By Jonathan Landay
Saudi Crown Prince Mohammed bin Salman approved of an operation to capture or kill dissident journalist Jamal Khashoggi, who was murdered in 2018, a US intelligence assessment says.
The declassified intelligence was released yesterday in a manner choreographed to limit damage to US - Saudi ties.
Khashoggi, a US resident who wrote opinion columns for the Washington Post critical of the crown prince's policies, was killed and dismembered by a team of operatives linked to the crown prince in the kingdom's consulate in Istanbul.
Saudi Arabia has denied any involvement by the crown prince, the country's de facto ruler.
The US Office of the Director of National Intelligence posted the intelligence report on its website.
"We assess that Saudi Arabia's Crown Prince Muhammad bin Salman approved an operation in Istanbul, Turkey to capture or kill Saudi journalist Jamal Khashoggi," the report said.
"We base this assessment on the Crown Prince's control of decisionmaking in the Kingdom, the direct involvement of a key adviser and members of Muhammad bin Salman's protective detail in the operation, and the Crown Prince's support for using violent measures to silence dissidents abroad, including Khashoggi," it added.
In declassifying the report, US President Joe Biden reversed his predecessor Donald Trump's refusal to release it in defiance of a 2019 law, reflecting a new US willingness to challenge the kingdom on issues from human rights to the war in Yemen.
However, Biden is treading a fine line to preserve ties with the kingdom, as he seeks to revive the 2015 nuclear deal with its regional rival Iran and to address other challenges including fighting Islamist extremism and advancing Arab-Israeli ties.
Washington choreographed events to soften the blow, with Biden on Thursday speaking with the crown prince's 85-year-old father, King Salman, in a call in which both sides said they reaffirmed their decades-old alliance and pledged cooperation.
Sources familiar with the Biden administration's thinking said it is considering the cancellation of arms deals with Saudi Arabia that pose human rights concerns, while limiting future military sales to "defensive" weapons.
A State Department spokesperson said the US focus was on ending the conflict in Yemen, even as it ensures Saudi Arabia has everything it needs to defend its territory.
The declassified intelligence, prepared by the US Office of the Director of National Intelligence, echoed a classified version of a report on Khashoggi's murder that Trump shared with members of Congress in late 2018.
Trump's rejection of demands by lawmakers and human rights groups to release a declassified version at the time reflected a desire to preserve cooperation with Saudi Arabia, amid rising tensions with Iran and to promote US arms sales to the kingdom.
Biden's new director of national intelligence, Avril Haines, has committed to complying with a 2019 defense bill that required her office to release within 30 days a declassified report on Khashoggi's murder.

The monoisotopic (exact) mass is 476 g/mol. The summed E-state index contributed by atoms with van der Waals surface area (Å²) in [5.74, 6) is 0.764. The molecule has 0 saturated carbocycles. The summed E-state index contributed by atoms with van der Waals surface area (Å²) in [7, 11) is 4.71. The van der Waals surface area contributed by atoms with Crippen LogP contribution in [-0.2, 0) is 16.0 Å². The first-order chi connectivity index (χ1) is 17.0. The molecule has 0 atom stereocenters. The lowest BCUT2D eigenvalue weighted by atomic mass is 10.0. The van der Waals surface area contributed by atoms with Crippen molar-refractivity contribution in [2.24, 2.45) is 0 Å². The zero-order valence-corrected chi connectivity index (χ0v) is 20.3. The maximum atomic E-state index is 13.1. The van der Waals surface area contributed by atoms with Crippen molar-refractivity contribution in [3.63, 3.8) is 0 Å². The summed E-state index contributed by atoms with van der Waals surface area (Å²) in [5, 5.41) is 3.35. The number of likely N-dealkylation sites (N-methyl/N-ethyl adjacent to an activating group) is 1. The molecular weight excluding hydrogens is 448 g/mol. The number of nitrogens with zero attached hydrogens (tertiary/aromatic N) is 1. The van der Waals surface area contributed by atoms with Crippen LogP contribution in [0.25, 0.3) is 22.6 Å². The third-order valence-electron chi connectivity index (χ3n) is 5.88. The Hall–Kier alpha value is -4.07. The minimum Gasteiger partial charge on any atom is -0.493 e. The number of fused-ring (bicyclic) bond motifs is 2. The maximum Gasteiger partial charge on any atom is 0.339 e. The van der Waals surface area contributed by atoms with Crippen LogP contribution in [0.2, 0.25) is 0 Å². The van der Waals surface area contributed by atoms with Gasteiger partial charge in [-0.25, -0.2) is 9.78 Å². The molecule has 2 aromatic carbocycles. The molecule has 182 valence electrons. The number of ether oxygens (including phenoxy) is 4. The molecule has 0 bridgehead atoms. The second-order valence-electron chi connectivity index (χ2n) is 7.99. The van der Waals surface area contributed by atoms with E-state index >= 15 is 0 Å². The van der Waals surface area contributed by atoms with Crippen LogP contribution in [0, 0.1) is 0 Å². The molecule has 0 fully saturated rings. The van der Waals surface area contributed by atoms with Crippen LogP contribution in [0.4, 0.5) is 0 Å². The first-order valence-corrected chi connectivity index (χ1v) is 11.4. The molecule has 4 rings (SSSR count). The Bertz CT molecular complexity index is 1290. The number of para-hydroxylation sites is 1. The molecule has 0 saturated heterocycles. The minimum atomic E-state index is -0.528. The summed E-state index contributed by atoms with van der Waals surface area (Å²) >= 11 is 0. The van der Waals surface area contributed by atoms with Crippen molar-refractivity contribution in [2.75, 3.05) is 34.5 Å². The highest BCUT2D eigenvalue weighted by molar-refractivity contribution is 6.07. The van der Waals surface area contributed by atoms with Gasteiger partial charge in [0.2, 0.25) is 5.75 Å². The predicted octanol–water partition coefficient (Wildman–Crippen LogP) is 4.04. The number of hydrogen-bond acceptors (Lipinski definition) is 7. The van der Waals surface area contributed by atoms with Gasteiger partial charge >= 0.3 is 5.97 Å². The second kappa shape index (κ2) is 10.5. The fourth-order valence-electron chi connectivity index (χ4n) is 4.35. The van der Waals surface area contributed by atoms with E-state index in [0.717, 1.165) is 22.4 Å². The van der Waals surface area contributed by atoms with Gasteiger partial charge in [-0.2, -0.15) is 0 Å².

The 59-year old Khashoggi was a Saudi journalist, living in self-imposed exile in Virginia, who wrote opinion pieces for the Washington Post critical of the policies of the crown prince - known to some in the West as MbS.
He was lured on 2 October 2018 to the Saudi consulate in Istanbul, with a promise of a document that he needed to marry his Turkish fiancee. A team of operatives linked to MbS killed him there and dismembered his body. His remains have not been found.
Saudi Arabia initially issued conflicting stories about his disappearance, but eventually admitted that Khashoggi was killed in what it called a "rogue" extradition operation gone wrong.
Twenty-one men were arrested in the killing and five senior officials, including the deputy intelligence chief, Ahmad Asiri, and Saud al-Qahtani, a senior MbS aide, were sacked.
In January 2019, 11 people were put on trial behind closed doors. Five were given death sentences, which were commuted to 20 years in prison after they were forgiven by Khashoggi's family, while three others were given jail terms.
Asiri was tried but acquitted "due to insufficient evidence," the prosecution said, while Qahtani was investigated but not charged.
As part of Biden's rebalancing of ties with Saudi Arabia, he will only communicate with King Salman, the White House has said, a move that may allow the US to put some distance between itself and the crown prince, aged 35.
That will restore protocol broken by Trump and his son-in-law and top aide, Jared Kushner, who maintained a direct channel to the crown prince.
MbS has consolidated power since ousting his uncle as heir to the throne in a 2017 palace coup, seeking to win public support by overseeing popular economic and social reforms.
He has had opponents and women's rights activists detained and has pursued risky foreign gambits, some of which backfired, like the intervention in Yemen, where a war between Saudi and Iranian proxies has created a humanitarian crisis.